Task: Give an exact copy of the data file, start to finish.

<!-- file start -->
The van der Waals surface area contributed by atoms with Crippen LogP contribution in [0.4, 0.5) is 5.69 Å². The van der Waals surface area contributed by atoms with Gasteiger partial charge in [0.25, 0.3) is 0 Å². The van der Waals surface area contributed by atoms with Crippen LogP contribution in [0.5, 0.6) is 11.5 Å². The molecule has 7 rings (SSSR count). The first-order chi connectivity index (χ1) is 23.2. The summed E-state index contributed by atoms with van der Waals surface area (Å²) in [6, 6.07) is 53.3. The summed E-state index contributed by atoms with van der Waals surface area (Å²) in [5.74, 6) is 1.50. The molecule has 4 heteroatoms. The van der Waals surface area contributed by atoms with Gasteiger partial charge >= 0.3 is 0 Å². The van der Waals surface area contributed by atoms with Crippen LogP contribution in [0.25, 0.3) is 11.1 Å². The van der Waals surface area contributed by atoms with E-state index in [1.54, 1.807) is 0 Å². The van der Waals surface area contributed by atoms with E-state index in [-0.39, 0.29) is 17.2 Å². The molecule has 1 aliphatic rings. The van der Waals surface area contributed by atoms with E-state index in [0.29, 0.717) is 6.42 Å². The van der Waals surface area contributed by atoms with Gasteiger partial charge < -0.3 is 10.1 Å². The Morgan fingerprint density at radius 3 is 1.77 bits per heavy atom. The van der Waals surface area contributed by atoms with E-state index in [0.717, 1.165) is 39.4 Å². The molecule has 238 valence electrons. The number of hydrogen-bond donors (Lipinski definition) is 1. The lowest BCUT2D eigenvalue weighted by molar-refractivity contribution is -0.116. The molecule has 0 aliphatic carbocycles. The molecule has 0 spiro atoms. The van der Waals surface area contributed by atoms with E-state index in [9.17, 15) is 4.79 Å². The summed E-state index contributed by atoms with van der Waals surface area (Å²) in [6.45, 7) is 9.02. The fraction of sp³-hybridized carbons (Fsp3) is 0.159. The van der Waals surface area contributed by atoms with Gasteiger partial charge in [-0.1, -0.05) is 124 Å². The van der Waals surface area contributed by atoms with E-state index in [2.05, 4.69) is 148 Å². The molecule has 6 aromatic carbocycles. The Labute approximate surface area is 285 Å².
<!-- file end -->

The van der Waals surface area contributed by atoms with Crippen LogP contribution in [0.4, 0.5) is 5.69 Å². The van der Waals surface area contributed by atoms with Gasteiger partial charge in [0.25, 0.3) is 0 Å². The van der Waals surface area contributed by atoms with Crippen LogP contribution in [0.5, 0.6) is 11.5 Å². The molecule has 7 rings (SSSR count). The first-order chi connectivity index (χ1) is 23.2. The summed E-state index contributed by atoms with van der Waals surface area (Å²) in [6, 6.07) is 53.3. The summed E-state index contributed by atoms with van der Waals surface area (Å²) in [5.74, 6) is 1.50. The molecule has 4 heteroatoms. The van der Waals surface area contributed by atoms with Gasteiger partial charge >= 0.3 is 0 Å². The van der Waals surface area contributed by atoms with Crippen LogP contribution in [0.25, 0.3) is 11.1 Å². The van der Waals surface area contributed by atoms with E-state index in [1.54, 1.807) is 0 Å². The van der Waals surface area contributed by atoms with E-state index in [-0.39, 0.29) is 17.2 Å². The molecule has 1 aliphatic rings. The van der Waals surface area contributed by atoms with E-state index in [0.29, 0.717) is 6.42 Å². The van der Waals surface area contributed by atoms with Gasteiger partial charge < -0.3 is 10.1 Å². The Morgan fingerprint density at radius 3 is 1.77 bits per heavy atom. The van der Waals surface area contributed by atoms with E-state index in [0.717, 1.165) is 39.4 Å². The molecule has 238 valence electrons. The number of hydrogen-bond donors (Lipinski definition) is 1. The lowest BCUT2D eigenvalue weighted by molar-refractivity contribution is -0.116. The molecule has 0 aliphatic carbocycles. The molecule has 0 spiro atoms. The van der Waals surface area contributed by atoms with E-state index in [9.17, 15) is 4.79 Å². The summed E-state index contributed by atoms with van der Waals surface area (Å²) in [6.45, 7) is 9.02. The fraction of sp³-hybridized carbons (Fsp3) is 0.159. The van der Waals surface area contributed by atoms with Gasteiger partial charge in [-0.1, -0.05) is 124 Å². The van der Waals surface area contributed by atoms with E-state index in [2.05, 4.69) is 148 Å². The molecule has 6 aromatic carbocycles. The Labute approximate surface area is 285 Å².